A friend of a friend had this beautiful Paul Reed Smith McCarty guitar refinished with an even more beautiful black finish. But, he encountered some difficulties putting it back together, and wanted me to look at his baby.
But some paint had dripped into the threaded bushings, and the owner was concerned that he would only damage the new finish more while trying to build this guitar. So he called in The Unbrokenstring Crew!
We had a big bag of parts and a guitar body in a case. Let’s get to work!
The chip was touched up, then allowed to cure for a week. Now, we’re protecting the finish of the guitar so that we can chase the threads in the insert. I had considered just changing the inserts but didn’t want to take the risk at this point.
This is a nice shot of the new pre-wired jack, already attached to the jack plate. The cabling was pulled all the way into the internal routed cavities of the guitar, where it would be attached to the selector switch.
Originally, I thought that the hardware for this guitar was nickel. However, these were used pickups, and had years of funk on them. I made the executive decision that these should be shiny, because the rest of the guitar was shiny.
Yeah, that’s what I’m talking about! By the way, treble pickups go closest to the bridge, and bass pickups go near the neck. Which begs the question, what are the middle pickups in a three-pickup-guitar called? Grand Staff?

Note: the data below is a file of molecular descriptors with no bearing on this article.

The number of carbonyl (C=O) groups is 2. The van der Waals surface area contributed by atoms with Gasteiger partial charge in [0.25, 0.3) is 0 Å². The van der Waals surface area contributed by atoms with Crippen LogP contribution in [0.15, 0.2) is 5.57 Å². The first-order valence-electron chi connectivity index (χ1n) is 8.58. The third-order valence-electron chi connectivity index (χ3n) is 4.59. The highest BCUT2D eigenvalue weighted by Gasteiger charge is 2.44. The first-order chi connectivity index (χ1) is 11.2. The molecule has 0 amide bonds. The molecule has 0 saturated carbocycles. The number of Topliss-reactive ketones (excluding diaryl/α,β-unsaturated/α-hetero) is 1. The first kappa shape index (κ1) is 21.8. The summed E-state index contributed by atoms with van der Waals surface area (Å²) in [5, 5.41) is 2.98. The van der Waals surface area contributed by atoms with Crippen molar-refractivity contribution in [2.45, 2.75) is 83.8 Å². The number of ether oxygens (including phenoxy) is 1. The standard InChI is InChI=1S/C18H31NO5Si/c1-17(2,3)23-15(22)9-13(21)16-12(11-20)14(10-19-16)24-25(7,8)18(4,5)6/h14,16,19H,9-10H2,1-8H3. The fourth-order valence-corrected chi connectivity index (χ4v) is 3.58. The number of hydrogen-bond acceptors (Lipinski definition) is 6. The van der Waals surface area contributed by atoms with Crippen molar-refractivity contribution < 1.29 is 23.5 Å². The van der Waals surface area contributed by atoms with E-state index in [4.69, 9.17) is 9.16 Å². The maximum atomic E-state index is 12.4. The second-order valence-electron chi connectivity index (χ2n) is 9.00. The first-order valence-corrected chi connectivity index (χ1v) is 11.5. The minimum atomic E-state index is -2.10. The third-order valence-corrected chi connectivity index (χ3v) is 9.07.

The wiring diagram says that the taps go to the push-pull pot. I added some heat shrinkable tubing to all the solder joints I made. Too bad the factory doesn’t do this, because accidental shorts would be one less thing to worry about.
This TonePros bridge is an intelligent upgrade for wrap-around bridges. Here, I’ve run the individual saddles to the far end of each string, so that the vibrating part of the string will always be straight and not deformed because it once was bent over a saddle. We’re ready for strings!
Thanks for reading all the way to the bottom of this post!